Scientists from six countries are to begin work on a major new project to identify human genetic variations associated with common diseases, it was announced last week. The US National Institutes of Health (NIH) has secured funding of $100 million over the next three years for the work, which has been dubbed the 'HapMap Project'. Researchers will study DNA samples from 200-400 people to try and uncover the genetic differences linked to illnesses such as heart disease, cancer and diabetes.
Since the publication of a consensus human genetic code two years ago, scientists have been seeking to identify the variations that predispose people to common diseases. The HapMap project will look for genetic markers that have been inherited together in a block over many generations, indicating that they are physically close to each other.
To identify these 'haplotype blocks', researchers will study people from China, Nigeria, Japan and the US. Between them, these populations are thought to represent the majority of human genetic variation. It is hoped that scientists will then be able to pinpoint genes involved in, for example, diabetes, by looking for slight differences in these haplotype blocks in people with the disease.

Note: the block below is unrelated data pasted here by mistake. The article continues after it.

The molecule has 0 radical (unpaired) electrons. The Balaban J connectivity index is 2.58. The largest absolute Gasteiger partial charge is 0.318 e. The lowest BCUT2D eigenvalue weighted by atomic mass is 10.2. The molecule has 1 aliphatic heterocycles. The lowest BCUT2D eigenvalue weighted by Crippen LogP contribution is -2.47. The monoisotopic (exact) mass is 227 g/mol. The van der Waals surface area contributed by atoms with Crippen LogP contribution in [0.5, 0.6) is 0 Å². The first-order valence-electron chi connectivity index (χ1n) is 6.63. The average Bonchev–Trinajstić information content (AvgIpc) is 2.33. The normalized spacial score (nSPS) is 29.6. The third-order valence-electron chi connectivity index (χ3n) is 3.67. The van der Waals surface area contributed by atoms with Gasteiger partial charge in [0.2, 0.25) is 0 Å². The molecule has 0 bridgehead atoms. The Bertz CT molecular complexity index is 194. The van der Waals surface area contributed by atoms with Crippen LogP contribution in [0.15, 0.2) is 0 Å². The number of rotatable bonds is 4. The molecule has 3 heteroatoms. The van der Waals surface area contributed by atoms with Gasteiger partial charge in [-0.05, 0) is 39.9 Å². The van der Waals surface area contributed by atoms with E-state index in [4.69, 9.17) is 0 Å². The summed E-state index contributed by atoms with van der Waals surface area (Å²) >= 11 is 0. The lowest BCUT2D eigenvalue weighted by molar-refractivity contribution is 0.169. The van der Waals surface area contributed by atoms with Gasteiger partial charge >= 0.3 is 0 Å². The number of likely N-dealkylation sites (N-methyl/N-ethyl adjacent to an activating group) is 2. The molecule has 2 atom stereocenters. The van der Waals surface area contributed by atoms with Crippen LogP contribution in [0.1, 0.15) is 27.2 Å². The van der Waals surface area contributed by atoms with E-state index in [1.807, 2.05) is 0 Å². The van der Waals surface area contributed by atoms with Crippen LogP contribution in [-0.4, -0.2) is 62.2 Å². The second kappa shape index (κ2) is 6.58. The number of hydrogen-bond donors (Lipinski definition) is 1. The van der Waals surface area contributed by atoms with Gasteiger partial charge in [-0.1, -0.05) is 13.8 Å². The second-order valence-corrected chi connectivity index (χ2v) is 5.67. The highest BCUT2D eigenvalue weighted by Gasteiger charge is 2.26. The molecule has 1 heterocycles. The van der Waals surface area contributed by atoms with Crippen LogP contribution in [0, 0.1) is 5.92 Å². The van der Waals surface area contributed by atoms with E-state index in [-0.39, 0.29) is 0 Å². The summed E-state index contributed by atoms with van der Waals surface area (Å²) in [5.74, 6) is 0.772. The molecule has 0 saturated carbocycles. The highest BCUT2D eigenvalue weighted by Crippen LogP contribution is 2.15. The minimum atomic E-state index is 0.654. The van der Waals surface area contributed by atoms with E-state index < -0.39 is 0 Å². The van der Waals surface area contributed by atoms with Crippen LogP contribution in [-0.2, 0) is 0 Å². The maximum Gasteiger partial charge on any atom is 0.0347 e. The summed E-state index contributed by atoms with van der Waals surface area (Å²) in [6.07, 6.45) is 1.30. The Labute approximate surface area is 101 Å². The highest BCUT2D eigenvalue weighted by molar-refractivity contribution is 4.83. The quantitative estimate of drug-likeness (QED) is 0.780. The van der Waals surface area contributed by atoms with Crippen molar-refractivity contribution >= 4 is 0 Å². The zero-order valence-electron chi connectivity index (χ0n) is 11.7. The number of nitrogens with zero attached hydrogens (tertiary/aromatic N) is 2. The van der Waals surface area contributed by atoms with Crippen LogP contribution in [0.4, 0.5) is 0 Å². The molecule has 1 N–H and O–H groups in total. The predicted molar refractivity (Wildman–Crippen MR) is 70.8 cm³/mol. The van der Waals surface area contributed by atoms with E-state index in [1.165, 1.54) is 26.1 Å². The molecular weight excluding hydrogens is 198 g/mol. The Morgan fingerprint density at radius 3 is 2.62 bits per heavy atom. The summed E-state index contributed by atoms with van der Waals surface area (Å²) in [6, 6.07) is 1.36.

The project will build on recent efforts to pinpoint single-letter variations in the human genetic code, known as SNPs (single-nucleotide polymorphisms). Scientists will be able to focus their attention on subsets of SNPs likely to be involved in a particular disease, once data from the HapMap project has narrowed down the regions of interest. As it becomes available, information from the project will be made available to the entire
scientific community via the Internet. 'Essentially, the HapMap is a very powerful shortcut that represents enormous long-term savings in studies of complex disease' said Dr David Bentley of the Sanger Institute in the UK.